Q) What has been your favourite moment of being a published author?
A) My favourite moments keep on coming. Signing with an agent. Getting a publishing deal. Seeing the cover for the first time. Reading through the positive reviews. I’m incredibly lucky to be in this position. It makes all the previous struggles worthwhile.
Q) Who has been your source of support/encouragement, throughout the writing process?
A) My wife has been a relentless supporter of mine. From helping me out of literary cul-de-sacs to doing the dishes so I have more time to write. Woodcutter wouldn’t exist without her. I have a small team of beta-readers who, with editorial support of my agent, keep me on the straight and narrow. Or rather, steer me down darker and more twisted avenues. I also have to say thank you to the readers who give me a reason to keep going.
They say writing is a lonely profession, but I’ve found the opposite. Like you, Abby, there are huge swathes of people out there ready to support writers. I salute you all.
*Thank you for taking part in the Q&A on my blog, I wish you every success with your writing career.
Charles Bronson woke with a start. He was five foot five, thick set with wavy blonde hair. Like his namesake, he sported a handlebar moustache, but it wasn’t so he looked more like the movie star or that lunatic in prison. It was to detract from the nervous tick in his cheek coming alive from the moment he rose to the moment he fell asleep.
He rubbed his eyes and gulped. “Are you still up there?”
The room was a bedsit in an abandoned block of flats known as the Devil’s Playground, home to junkies and rat faced dealers. The tatty furniture was pushed against the walls, clearing a space for a tin bath filled with slurry. He’d obtained it from a farmer in Crawcrook who was paid enough not to ask questions. Above it was a naked man called Enoch, suspended by his ankles to a beam in the ceiling. His arms were either side of the bath, braced against the floor. Enoch’s skin was slick with sweat as he struggled to stop his head dipping into the slurry.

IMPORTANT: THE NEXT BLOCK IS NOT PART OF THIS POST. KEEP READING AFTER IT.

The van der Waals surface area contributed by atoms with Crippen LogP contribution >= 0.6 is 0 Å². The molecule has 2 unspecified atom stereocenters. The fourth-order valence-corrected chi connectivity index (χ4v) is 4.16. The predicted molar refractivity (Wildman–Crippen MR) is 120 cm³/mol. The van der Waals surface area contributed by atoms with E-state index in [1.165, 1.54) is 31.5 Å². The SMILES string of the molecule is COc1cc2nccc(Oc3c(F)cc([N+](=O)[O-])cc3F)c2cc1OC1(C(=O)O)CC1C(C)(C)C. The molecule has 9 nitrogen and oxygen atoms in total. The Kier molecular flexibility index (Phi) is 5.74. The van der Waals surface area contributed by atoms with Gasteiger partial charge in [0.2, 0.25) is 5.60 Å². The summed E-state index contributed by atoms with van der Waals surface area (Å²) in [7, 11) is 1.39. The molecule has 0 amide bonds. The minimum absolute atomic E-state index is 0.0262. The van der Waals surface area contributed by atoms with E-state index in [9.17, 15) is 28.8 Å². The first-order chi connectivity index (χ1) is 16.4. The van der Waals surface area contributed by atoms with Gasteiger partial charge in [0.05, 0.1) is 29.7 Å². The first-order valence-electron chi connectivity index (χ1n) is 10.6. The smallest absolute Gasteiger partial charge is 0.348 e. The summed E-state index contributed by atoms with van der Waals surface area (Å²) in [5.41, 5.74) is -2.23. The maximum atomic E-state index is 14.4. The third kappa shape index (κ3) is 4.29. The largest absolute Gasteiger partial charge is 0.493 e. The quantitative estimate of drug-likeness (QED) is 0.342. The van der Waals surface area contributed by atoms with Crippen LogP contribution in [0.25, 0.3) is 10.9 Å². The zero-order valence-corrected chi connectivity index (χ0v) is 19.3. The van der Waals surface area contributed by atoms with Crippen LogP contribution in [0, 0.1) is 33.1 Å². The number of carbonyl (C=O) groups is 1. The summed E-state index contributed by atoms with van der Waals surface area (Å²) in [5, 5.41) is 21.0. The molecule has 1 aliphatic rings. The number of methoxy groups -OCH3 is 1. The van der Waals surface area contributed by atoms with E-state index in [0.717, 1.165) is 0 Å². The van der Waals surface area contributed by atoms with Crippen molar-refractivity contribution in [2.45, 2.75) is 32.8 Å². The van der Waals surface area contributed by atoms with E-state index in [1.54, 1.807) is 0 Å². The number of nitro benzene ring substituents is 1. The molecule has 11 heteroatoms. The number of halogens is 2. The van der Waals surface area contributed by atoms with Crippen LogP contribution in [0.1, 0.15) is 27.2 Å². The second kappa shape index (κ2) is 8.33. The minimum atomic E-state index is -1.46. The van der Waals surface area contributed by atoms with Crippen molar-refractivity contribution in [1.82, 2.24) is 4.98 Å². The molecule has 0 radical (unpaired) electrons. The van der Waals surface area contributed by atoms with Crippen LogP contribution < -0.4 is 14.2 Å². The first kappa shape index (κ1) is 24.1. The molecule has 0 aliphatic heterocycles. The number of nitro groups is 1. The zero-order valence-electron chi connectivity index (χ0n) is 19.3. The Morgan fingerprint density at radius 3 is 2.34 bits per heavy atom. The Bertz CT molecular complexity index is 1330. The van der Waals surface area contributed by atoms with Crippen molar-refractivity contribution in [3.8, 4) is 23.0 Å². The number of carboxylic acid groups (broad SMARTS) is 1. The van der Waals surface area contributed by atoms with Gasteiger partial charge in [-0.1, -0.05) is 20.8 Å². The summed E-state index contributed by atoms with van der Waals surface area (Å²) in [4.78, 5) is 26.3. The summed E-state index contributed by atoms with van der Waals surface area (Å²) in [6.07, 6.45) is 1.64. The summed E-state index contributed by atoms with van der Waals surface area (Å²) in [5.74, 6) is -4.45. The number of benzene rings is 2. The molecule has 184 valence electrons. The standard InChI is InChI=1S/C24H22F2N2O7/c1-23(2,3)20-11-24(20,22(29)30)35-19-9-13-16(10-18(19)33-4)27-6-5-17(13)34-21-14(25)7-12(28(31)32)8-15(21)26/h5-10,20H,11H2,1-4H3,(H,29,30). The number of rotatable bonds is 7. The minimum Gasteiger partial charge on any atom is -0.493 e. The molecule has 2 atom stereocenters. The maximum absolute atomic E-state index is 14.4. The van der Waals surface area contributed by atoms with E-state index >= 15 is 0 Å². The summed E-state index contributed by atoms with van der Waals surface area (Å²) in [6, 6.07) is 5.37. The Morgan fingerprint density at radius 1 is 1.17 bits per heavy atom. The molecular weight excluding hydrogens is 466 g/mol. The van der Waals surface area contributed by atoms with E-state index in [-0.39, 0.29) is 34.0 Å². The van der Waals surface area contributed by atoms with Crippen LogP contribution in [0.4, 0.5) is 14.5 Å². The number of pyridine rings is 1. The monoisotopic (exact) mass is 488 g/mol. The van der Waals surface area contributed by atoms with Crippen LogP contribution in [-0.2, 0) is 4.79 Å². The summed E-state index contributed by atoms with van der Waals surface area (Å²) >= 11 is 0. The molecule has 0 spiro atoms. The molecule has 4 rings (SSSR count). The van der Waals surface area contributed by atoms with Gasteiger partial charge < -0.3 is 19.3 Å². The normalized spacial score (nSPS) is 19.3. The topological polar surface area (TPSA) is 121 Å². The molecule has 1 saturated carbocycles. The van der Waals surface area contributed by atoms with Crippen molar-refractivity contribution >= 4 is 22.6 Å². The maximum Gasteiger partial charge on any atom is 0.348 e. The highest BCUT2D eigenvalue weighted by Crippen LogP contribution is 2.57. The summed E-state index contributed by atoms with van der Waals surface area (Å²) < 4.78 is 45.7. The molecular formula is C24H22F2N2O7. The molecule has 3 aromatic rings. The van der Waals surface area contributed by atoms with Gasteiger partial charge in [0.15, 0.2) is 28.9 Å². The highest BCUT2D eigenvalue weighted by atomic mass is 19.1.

Bronson checked his watch. “That’s almost two hours. Sorry I nodded off, but if you’re not going to talk, then there’s nothing for me to do, is there?”
“I don’t know anything,” Enoch said, squeezing the words through gritted teeth.
“I wish I could believe that. You know, I’ve drowned two people in that tub so far and they all keep telling me the same thing. They don’t know anything.”
Bronson approached, smoothing out his moustache. His nostrils had become accustomed to the smell of the slurry, but he was annoyed about his clothes. This kind of stink couldn’t be washed out and he’d binned two suits already. He lived on a budget and the organisation he worked for weren’t the type of people to dish out clothing allowance.
“Enoch, I’m going home for a shower. Don’t worry. I’ll come back, but I live a fair distance away and I love long showers. Do you think you can hang around for me?”
He smiled at his own joke, though he’d used it before.
“Please, Bronson. Let me down. I don’t know anything,” Enoch said.
Who had scared these people so badly they would rather drown in cow shit than spill the beans? This was going to go wrong again, Bronson thought. His boss wanted answers, but no-one was talking. He’d be left with another dead body to dispose of and an awkward conversation to be had with his superiors.